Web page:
Book Twitter Community: Cool, Various, yet Anti-Critic
Books are cool. Twitter is cool. So, it is getting even better to talk about books on Twitter.
Or is it not?
In a social media era, we can connect to almost everyone, not only with friends from our school or co-workers. We can also connect with anyone who loves things we love. You can start a new Taylor Swift fandom at any minute, and boom, it goes viral. That is why talking about books on social media is a smart move. It started on YouTube, as people made videos with their camera, speaking about their reviews of books they read there. Then, people start to use Instagram for sharing about books they like or have read. It gets a different algorithm since Instagram is about some beautiful photos (yes, bookstagram was the initiator of taking some beautiful photos of books or a collection of books, but we’re not going to dig about that).
And as Facebook has built its unique books niche consisting of groups for book discussions or groups for selling some preloved books, Twitter also has its books niche with its style. Nowadays you can find some reviews of books you love, hate, or you’re curious about on Twitter. It’s unique because it uses tools such as thread so the reviewer could blabber more and more about any books they want to talk about. In the tweet inside of the thread you could share 4 photos maximum, so if your thread consists of 10 tweets and 4 of them use some photos, you could share a total of 16 photos for just one book. Speaking about flexibility to blabber about books rather than reviewing on Instagram, Twitter is…cooler (since one Instagram post could only share 10 photos).
The thing is one thread consists of 10 tweets, unlike Instagram which gives only one space for other user comments about your reviews or their opinions about the book you had reviewed (or maybe about your angle in taking the pictures since Instagram comments are wild), people could still reply your tweets inside of the thread or quoting your tweets as a place to speak their opinions. Now hear me out, most of the time people agree with your reviews or are happy to see you share your thoughts about books, especially if they had read the books or they love the books. It’s getting quite scary when your opinions and theirs aren’t resonating and one of the sides couldn’t take the attitude of agreeing to disagree. Let’s say I said that I don’t like R.F. Kuang on Twitter, and people could attack me for that. It’s hilarious? I know!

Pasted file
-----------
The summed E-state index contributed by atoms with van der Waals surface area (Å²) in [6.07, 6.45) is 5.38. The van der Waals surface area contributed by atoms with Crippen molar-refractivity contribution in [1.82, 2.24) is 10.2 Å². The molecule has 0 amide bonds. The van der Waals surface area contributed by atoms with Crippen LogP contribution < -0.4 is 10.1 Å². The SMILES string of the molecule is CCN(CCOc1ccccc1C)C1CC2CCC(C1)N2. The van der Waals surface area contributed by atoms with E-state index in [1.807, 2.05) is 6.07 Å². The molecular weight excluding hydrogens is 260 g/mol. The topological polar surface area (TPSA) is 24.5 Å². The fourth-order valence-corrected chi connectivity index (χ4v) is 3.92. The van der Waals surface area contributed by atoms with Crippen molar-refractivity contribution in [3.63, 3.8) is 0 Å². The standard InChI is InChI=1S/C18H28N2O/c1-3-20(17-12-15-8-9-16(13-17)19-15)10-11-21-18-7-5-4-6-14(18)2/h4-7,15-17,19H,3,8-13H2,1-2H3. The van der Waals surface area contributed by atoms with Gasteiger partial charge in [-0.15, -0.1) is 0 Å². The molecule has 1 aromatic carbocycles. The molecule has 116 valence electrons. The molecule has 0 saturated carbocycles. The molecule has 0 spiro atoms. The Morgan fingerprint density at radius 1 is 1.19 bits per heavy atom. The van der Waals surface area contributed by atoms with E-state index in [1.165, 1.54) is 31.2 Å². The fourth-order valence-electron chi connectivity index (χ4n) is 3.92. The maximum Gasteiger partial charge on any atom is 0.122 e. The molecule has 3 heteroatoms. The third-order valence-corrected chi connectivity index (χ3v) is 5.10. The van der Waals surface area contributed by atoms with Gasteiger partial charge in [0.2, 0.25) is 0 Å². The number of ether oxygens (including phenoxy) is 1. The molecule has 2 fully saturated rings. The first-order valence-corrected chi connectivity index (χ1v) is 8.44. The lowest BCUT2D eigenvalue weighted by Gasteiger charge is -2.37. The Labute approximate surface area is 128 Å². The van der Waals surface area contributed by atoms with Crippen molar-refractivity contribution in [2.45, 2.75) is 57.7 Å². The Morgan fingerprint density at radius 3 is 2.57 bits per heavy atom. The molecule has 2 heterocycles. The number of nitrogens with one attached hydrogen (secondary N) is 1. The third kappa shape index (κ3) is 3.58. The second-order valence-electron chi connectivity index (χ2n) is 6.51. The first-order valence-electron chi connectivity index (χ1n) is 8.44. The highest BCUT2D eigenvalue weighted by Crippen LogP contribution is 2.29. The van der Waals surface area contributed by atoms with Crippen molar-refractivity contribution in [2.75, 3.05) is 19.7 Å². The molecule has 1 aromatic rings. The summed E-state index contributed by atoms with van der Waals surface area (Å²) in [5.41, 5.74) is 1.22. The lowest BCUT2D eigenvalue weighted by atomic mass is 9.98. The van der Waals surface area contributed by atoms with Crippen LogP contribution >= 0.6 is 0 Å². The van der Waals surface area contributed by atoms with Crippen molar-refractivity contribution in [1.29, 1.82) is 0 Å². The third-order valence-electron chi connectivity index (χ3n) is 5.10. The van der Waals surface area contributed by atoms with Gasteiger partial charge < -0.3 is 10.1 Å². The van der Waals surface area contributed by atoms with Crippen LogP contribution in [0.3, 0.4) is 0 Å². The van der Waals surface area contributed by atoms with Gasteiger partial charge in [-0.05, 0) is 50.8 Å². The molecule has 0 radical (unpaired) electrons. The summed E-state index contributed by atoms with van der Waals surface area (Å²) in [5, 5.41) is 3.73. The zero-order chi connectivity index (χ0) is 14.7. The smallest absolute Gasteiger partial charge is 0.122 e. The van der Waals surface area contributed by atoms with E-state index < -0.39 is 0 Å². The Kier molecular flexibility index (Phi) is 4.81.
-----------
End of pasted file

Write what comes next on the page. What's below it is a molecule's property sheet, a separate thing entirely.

Now, I am a Twitter user from Indonesia. I created a new account on Twitter in the year 2019. Long before that, I had used Twitter for ranting or anything else, sometimes to talk about books I’ve read. It was a small account with a small niche since I made the account in my high school year, so I talked about books only with my high school friends. At that time, it was easy to be chill about anything. My friend loved K-Pop yet at that time if I said I hate K-Pop, me and my friend could still agree to disagree about that. Agree to disagree is a simple attitude that saves a lot of miscommunication or dispute, especially on social media. Hence I don’t understand why so many people cannot understand that now. Sadly since some people can’t quite comprehend about agree to disagree attitude, any different opinion about books has led to a whole different drama on Twitter.